With my German I classes today I decided to put a different twist on student-generated stories by working with multiple drafts. In the past when I have put people directly in groups to bang out a story, I’ll get as much chit chat as work, so I tried a different approach.
Step one: I gave everybody an 1/8 sheet of paper, a beginning to the story (“Mrs. Black gets a present.” It’s my wife’s birthday today), and three structures (“looks”, “shows”, “doesn’t know.” ) I put an online timer up on the screen and gave them five minutes to bang out a story.
Step two: I put everybody in groups of 3-4 (randomly generated) with the instructions to write a story that puts all of the group members’ stories together. At the same time I gave the group a 4-picture sheet and instructed them to illustrate their stories over the course of four panels. This time they got around 10 minutes to write the composite story and draw the pictures.
So when they turned everything in, I had them staple the original stories (1/8 sheets of paper), the composite story (half sheet of paper) and the drawings (full sheets of paper) together. Tonight I simply type up the final versions, show the pictures to it on the overhead (or scan them if I get the time) and we’ve got plenty of reading to go around.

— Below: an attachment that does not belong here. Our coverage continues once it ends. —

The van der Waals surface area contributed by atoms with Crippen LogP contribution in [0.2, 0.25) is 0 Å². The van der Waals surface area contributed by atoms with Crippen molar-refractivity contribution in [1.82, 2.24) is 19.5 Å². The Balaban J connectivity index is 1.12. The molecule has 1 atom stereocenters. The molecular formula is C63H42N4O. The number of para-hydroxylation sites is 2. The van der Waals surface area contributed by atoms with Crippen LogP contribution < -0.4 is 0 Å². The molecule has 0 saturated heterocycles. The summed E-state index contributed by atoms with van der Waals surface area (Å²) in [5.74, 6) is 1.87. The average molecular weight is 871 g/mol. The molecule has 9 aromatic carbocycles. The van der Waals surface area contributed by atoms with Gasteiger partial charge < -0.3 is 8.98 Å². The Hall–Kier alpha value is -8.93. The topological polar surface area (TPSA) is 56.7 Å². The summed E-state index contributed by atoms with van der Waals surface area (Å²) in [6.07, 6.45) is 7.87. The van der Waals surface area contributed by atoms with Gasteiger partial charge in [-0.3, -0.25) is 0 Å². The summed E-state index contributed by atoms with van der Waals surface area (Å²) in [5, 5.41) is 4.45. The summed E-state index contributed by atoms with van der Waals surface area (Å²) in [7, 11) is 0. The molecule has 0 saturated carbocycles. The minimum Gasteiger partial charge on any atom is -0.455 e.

Observations: The writing process actually did go much smoother because everybody had something to say before they got into groups. People stayed pretty well on task, and by collecting each stage of the process I have a better documentation to provide accountability (only one person out of 40 students didn’t do much, and that became pretty apparent in the process). Overall I liked it because there was a lot more buy-in than normal. I think if I did this with my intermediate to advanced classes I could ask them to write the drafts in German rather than English, so maybe I’ll see on that next week.